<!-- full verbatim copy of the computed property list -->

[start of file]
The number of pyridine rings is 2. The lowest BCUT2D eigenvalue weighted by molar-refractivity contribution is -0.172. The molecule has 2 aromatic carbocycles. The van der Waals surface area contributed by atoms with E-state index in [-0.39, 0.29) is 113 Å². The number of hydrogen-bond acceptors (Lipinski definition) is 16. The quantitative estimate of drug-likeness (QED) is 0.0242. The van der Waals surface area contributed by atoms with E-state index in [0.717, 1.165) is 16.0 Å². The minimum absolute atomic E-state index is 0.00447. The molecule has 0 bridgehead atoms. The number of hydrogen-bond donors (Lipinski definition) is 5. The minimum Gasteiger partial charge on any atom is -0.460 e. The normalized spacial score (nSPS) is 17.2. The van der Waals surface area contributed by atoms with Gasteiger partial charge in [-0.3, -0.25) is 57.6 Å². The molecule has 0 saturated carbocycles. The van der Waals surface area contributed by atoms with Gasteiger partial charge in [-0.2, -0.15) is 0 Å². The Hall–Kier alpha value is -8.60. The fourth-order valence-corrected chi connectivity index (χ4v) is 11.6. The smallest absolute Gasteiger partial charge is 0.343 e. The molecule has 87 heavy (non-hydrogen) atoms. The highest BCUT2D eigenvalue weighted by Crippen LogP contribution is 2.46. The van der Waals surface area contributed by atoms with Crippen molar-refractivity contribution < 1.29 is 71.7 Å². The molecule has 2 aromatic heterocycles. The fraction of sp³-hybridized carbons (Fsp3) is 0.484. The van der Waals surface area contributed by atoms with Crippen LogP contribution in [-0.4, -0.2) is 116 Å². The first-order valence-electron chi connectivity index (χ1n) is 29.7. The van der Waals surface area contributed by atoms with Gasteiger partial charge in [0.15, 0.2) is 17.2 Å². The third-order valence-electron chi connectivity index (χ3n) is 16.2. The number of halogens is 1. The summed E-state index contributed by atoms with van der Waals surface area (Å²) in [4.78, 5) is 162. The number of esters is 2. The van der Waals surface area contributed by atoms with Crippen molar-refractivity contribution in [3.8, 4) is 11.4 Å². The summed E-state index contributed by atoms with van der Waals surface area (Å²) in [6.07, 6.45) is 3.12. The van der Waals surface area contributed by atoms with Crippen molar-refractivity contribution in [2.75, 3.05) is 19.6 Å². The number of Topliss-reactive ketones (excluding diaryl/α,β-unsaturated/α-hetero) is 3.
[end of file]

The number of pyridine rings is 2. The lowest BCUT2D eigenvalue weighted by molar-refractivity contribution is -0.172. The molecule has 2 aromatic carbocycles. The van der Waals surface area contributed by atoms with E-state index in [-0.39, 0.29) is 113 Å². The number of hydrogen-bond acceptors (Lipinski definition) is 16. The quantitative estimate of drug-likeness (QED) is 0.0242. The van der Waals surface area contributed by atoms with E-state index in [0.717, 1.165) is 16.0 Å². The minimum absolute atomic E-state index is 0.00447. The molecule has 0 bridgehead atoms. The number of hydrogen-bond donors (Lipinski definition) is 5. The minimum Gasteiger partial charge on any atom is -0.460 e. The normalized spacial score (nSPS) is 17.2. The van der Waals surface area contributed by atoms with Gasteiger partial charge in [-0.3, -0.25) is 57.6 Å². The molecule has 0 saturated carbocycles. The van der Waals surface area contributed by atoms with Gasteiger partial charge in [-0.2, -0.15) is 0 Å². The Hall–Kier alpha value is -8.60. The fourth-order valence-corrected chi connectivity index (χ4v) is 11.6. The smallest absolute Gasteiger partial charge is 0.343 e. The molecule has 87 heavy (non-hydrogen) atoms. The highest BCUT2D eigenvalue weighted by Crippen LogP contribution is 2.46. The van der Waals surface area contributed by atoms with Crippen molar-refractivity contribution < 1.29 is 71.7 Å². The molecule has 2 aromatic heterocycles. The fraction of sp³-hybridized carbons (Fsp3) is 0.484. The van der Waals surface area contributed by atoms with Crippen LogP contribution in [-0.4, -0.2) is 116 Å². The first-order valence-electron chi connectivity index (χ1n) is 29.7. The van der Waals surface area contributed by atoms with Gasteiger partial charge in [0.15, 0.2) is 17.2 Å². The third-order valence-electron chi connectivity index (χ3n) is 16.2. The number of halogens is 1. The summed E-state index contributed by atoms with van der Waals surface area (Å²) in [4.78, 5) is 162. The number of esters is 2. The van der Waals surface area contributed by atoms with Crippen molar-refractivity contribution in [3.8, 4) is 11.4 Å². The summed E-state index contributed by atoms with van der Waals surface area (Å²) in [6.07, 6.45) is 3.12. The van der Waals surface area contributed by atoms with Crippen molar-refractivity contribution in [2.75, 3.05) is 19.6 Å². The number of Topliss-reactive ketones (excluding diaryl/α,β-unsaturated/α-hetero) is 3.